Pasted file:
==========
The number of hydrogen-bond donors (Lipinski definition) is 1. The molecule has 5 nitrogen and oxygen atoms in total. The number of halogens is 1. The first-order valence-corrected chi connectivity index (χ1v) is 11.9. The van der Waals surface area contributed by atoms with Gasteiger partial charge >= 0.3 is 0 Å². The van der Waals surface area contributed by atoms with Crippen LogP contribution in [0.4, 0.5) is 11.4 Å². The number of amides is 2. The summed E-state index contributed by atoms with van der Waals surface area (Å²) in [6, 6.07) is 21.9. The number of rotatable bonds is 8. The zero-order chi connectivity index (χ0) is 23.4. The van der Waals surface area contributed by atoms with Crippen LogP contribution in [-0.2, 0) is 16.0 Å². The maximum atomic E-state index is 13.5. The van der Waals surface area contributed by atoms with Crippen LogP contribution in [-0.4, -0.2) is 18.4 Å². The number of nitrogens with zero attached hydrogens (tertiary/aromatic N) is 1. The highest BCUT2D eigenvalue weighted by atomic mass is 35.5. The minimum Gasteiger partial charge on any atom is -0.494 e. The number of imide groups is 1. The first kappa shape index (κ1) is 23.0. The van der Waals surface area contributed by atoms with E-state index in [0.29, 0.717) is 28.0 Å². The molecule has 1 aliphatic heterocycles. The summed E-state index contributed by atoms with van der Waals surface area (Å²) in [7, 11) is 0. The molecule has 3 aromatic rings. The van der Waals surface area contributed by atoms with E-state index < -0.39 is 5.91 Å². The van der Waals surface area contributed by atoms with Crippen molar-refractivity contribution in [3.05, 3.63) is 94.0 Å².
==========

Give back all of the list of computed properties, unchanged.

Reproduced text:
The number of hydrogen-bond donors (Lipinski definition) is 1. The molecule has 5 nitrogen and oxygen atoms in total. The number of halogens is 1. The first-order valence-corrected chi connectivity index (χ1v) is 11.9. The van der Waals surface area contributed by atoms with Gasteiger partial charge >= 0.3 is 0 Å². The van der Waals surface area contributed by atoms with Crippen LogP contribution in [0.4, 0.5) is 11.4 Å². The number of amides is 2. The summed E-state index contributed by atoms with van der Waals surface area (Å²) in [6, 6.07) is 21.9. The number of rotatable bonds is 8. The zero-order chi connectivity index (χ0) is 23.4. The van der Waals surface area contributed by atoms with Crippen LogP contribution in [-0.2, 0) is 16.0 Å². The maximum atomic E-state index is 13.5. The van der Waals surface area contributed by atoms with Crippen LogP contribution in [-0.4, -0.2) is 18.4 Å². The number of nitrogens with zero attached hydrogens (tertiary/aromatic N) is 1. The highest BCUT2D eigenvalue weighted by atomic mass is 35.5. The minimum Gasteiger partial charge on any atom is -0.494 e. The number of imide groups is 1. The first kappa shape index (κ1) is 23.0. The van der Waals surface area contributed by atoms with E-state index in [0.29, 0.717) is 28.0 Å². The molecule has 1 aliphatic heterocycles. The summed E-state index contributed by atoms with van der Waals surface area (Å²) in [7, 11) is 0. The molecule has 3 aromatic rings. The van der Waals surface area contributed by atoms with E-state index < -0.39 is 5.91 Å². The van der Waals surface area contributed by atoms with Crippen molar-refractivity contribution in [3.05, 3.63) is 94.0 Å².